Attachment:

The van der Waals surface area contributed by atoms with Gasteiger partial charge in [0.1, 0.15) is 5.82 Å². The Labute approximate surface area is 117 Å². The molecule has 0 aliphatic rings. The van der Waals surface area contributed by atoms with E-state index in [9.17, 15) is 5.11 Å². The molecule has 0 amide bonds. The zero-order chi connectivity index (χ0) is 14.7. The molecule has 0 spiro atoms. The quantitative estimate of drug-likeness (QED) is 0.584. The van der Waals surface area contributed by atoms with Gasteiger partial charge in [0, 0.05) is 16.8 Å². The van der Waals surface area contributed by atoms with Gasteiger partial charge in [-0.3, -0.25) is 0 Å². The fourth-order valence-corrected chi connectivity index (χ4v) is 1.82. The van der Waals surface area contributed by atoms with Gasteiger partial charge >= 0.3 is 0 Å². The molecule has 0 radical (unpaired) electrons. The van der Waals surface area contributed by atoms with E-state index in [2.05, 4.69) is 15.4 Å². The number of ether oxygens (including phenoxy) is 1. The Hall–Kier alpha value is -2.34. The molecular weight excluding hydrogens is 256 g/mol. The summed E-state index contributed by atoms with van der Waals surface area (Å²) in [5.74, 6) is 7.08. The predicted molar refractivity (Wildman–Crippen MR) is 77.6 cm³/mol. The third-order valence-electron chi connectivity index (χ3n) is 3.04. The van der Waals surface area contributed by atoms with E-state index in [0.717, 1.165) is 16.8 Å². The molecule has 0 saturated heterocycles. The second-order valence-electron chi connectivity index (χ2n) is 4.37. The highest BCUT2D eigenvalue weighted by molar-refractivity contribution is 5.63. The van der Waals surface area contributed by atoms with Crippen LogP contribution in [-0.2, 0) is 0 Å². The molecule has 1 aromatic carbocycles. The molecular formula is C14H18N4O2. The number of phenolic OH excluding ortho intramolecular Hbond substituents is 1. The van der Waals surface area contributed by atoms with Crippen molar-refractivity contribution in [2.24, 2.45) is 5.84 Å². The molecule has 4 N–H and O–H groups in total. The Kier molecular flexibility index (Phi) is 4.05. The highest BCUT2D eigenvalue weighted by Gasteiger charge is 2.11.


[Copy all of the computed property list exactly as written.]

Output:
The van der Waals surface area contributed by atoms with Gasteiger partial charge in [0.1, 0.15) is 5.82 Å². The Labute approximate surface area is 117 Å². The molecule has 0 aliphatic rings. The van der Waals surface area contributed by atoms with E-state index in [9.17, 15) is 5.11 Å². The molecule has 0 amide bonds. The zero-order chi connectivity index (χ0) is 14.7. The molecule has 0 spiro atoms. The quantitative estimate of drug-likeness (QED) is 0.584. The van der Waals surface area contributed by atoms with Gasteiger partial charge in [0, 0.05) is 16.8 Å². The van der Waals surface area contributed by atoms with Gasteiger partial charge in [-0.3, -0.25) is 0 Å². The fourth-order valence-corrected chi connectivity index (χ4v) is 1.82. The van der Waals surface area contributed by atoms with Gasteiger partial charge >= 0.3 is 0 Å². The molecule has 0 radical (unpaired) electrons. The van der Waals surface area contributed by atoms with E-state index in [2.05, 4.69) is 15.4 Å². The number of ether oxygens (including phenoxy) is 1. The Hall–Kier alpha value is -2.34. The molecular weight excluding hydrogens is 256 g/mol. The summed E-state index contributed by atoms with van der Waals surface area (Å²) in [5.74, 6) is 7.08. The predicted molar refractivity (Wildman–Crippen MR) is 77.6 cm³/mol. The third-order valence-electron chi connectivity index (χ3n) is 3.04. The van der Waals surface area contributed by atoms with E-state index in [0.717, 1.165) is 16.8 Å². The molecule has 0 saturated heterocycles. The second-order valence-electron chi connectivity index (χ2n) is 4.37. The highest BCUT2D eigenvalue weighted by molar-refractivity contribution is 5.63. The van der Waals surface area contributed by atoms with Crippen LogP contribution in [-0.2, 0) is 0 Å². The molecule has 1 aromatic carbocycles. The molecular formula is C14H18N4O2. The number of phenolic OH excluding ortho intramolecular Hbond substituents is 1. The van der Waals surface area contributed by atoms with Crippen molar-refractivity contribution in [2.24, 2.45) is 5.84 Å². The molecule has 4 N–H and O–H groups in total. The Kier molecular flexibility index (Phi) is 4.05. The highest BCUT2D eigenvalue weighted by Gasteiger charge is 2.11.